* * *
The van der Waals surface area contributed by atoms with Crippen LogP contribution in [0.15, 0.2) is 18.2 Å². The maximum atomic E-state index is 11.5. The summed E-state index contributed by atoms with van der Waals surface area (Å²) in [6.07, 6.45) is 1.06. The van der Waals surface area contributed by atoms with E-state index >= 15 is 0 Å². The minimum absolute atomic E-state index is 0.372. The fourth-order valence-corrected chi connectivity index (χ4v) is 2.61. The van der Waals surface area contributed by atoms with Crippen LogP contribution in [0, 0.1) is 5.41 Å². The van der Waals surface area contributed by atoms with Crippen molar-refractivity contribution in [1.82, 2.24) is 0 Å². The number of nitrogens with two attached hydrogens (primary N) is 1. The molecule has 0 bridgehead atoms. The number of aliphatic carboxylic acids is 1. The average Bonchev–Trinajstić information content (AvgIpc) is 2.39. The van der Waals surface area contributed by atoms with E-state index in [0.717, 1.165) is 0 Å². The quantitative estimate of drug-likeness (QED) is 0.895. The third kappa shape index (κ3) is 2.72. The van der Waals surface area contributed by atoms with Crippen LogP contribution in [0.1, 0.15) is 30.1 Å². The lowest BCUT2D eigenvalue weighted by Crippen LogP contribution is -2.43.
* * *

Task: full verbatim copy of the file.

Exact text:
The van der Waals surface area contributed by atoms with Crippen LogP contribution in [0.15, 0.2) is 18.2 Å². The maximum atomic E-state index is 11.5. The summed E-state index contributed by atoms with van der Waals surface area (Å²) in [6.07, 6.45) is 1.06. The van der Waals surface area contributed by atoms with E-state index >= 15 is 0 Å². The minimum absolute atomic E-state index is 0.372. The fourth-order valence-corrected chi connectivity index (χ4v) is 2.61. The van der Waals surface area contributed by atoms with Crippen LogP contribution in [0, 0.1) is 5.41 Å². The van der Waals surface area contributed by atoms with Crippen molar-refractivity contribution in [1.82, 2.24) is 0 Å². The number of nitrogens with two attached hydrogens (primary N) is 1. The molecule has 0 bridgehead atoms. The number of aliphatic carboxylic acids is 1. The average Bonchev–Trinajstić information content (AvgIpc) is 2.39. The van der Waals surface area contributed by atoms with E-state index in [0.717, 1.165) is 0 Å². The quantitative estimate of drug-likeness (QED) is 0.895. The third kappa shape index (κ3) is 2.72. The van der Waals surface area contributed by atoms with Crippen LogP contribution in [0.1, 0.15) is 30.1 Å². The lowest BCUT2D eigenvalue weighted by Crippen LogP contribution is -2.43.